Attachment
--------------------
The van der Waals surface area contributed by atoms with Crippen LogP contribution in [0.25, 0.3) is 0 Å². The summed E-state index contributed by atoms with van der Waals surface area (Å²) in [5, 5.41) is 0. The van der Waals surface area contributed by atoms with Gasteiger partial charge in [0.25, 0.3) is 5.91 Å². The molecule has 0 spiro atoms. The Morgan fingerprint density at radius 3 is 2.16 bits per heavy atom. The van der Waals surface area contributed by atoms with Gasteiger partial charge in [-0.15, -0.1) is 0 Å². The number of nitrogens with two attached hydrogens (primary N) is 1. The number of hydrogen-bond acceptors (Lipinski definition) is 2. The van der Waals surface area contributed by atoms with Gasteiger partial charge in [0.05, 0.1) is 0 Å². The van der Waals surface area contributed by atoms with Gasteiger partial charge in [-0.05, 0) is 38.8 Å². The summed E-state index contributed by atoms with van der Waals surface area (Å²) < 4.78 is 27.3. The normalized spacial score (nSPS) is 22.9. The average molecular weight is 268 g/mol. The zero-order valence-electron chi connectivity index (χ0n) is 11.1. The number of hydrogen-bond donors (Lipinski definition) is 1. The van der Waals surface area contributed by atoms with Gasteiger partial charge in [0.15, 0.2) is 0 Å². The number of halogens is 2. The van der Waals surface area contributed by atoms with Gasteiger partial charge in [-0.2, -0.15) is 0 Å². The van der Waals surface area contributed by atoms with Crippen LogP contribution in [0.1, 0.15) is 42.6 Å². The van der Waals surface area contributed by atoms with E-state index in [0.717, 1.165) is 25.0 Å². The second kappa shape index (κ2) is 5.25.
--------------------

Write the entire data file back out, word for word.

The van der Waals surface area contributed by atoms with Crippen LogP contribution in [0.25, 0.3) is 0 Å². The summed E-state index contributed by atoms with van der Waals surface area (Å²) in [5, 5.41) is 0. The van der Waals surface area contributed by atoms with Gasteiger partial charge in [0.25, 0.3) is 5.91 Å². The molecule has 0 spiro atoms. The Morgan fingerprint density at radius 3 is 2.16 bits per heavy atom. The van der Waals surface area contributed by atoms with Gasteiger partial charge in [-0.15, -0.1) is 0 Å². The number of nitrogens with two attached hydrogens (primary N) is 1. The number of hydrogen-bond acceptors (Lipinski definition) is 2. The van der Waals surface area contributed by atoms with Gasteiger partial charge in [0.05, 0.1) is 0 Å². The van der Waals surface area contributed by atoms with Gasteiger partial charge in [-0.05, 0) is 38.8 Å². The summed E-state index contributed by atoms with van der Waals surface area (Å²) < 4.78 is 27.3. The normalized spacial score (nSPS) is 22.9. The average molecular weight is 268 g/mol. The zero-order valence-electron chi connectivity index (χ0n) is 11.1. The number of hydrogen-bond donors (Lipinski definition) is 1. The van der Waals surface area contributed by atoms with Gasteiger partial charge in [0.15, 0.2) is 0 Å². The number of halogens is 2. The van der Waals surface area contributed by atoms with Gasteiger partial charge in [-0.2, -0.15) is 0 Å². The van der Waals surface area contributed by atoms with Crippen LogP contribution in [0.1, 0.15) is 42.6 Å². The van der Waals surface area contributed by atoms with E-state index in [0.717, 1.165) is 25.0 Å². The second kappa shape index (κ2) is 5.25.